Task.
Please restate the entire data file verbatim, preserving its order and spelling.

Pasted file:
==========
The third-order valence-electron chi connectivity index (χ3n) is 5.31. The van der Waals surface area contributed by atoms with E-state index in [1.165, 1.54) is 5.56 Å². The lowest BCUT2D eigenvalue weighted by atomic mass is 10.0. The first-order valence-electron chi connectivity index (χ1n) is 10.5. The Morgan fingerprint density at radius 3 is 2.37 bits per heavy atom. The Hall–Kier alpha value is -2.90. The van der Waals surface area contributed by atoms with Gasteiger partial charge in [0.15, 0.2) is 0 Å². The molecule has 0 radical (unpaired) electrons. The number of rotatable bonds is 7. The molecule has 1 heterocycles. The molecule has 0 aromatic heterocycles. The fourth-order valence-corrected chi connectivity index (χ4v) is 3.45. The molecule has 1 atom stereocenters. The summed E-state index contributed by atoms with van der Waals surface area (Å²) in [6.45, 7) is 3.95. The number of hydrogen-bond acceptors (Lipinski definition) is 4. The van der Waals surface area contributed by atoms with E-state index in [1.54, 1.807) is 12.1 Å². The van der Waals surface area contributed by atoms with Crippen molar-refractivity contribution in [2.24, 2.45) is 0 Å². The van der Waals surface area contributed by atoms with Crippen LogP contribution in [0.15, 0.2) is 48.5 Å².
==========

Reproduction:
The third-order valence-electron chi connectivity index (χ3n) is 5.31. The van der Waals surface area contributed by atoms with E-state index in [1.165, 1.54) is 5.56 Å². The lowest BCUT2D eigenvalue weighted by atomic mass is 10.0. The first-order valence-electron chi connectivity index (χ1n) is 10.5. The Morgan fingerprint density at radius 3 is 2.37 bits per heavy atom. The Hall–Kier alpha value is -2.90. The van der Waals surface area contributed by atoms with Gasteiger partial charge in [0.15, 0.2) is 0 Å². The molecule has 0 radical (unpaired) electrons. The number of rotatable bonds is 7. The molecule has 1 heterocycles. The molecule has 0 aromatic heterocycles. The fourth-order valence-corrected chi connectivity index (χ4v) is 3.45. The molecule has 1 atom stereocenters. The summed E-state index contributed by atoms with van der Waals surface area (Å²) in [6.45, 7) is 3.95. The number of hydrogen-bond acceptors (Lipinski definition) is 4. The van der Waals surface area contributed by atoms with E-state index in [1.54, 1.807) is 12.1 Å². The van der Waals surface area contributed by atoms with Crippen molar-refractivity contribution in [2.24, 2.45) is 0 Å². The van der Waals surface area contributed by atoms with Crippen LogP contribution in [0.15, 0.2) is 48.5 Å².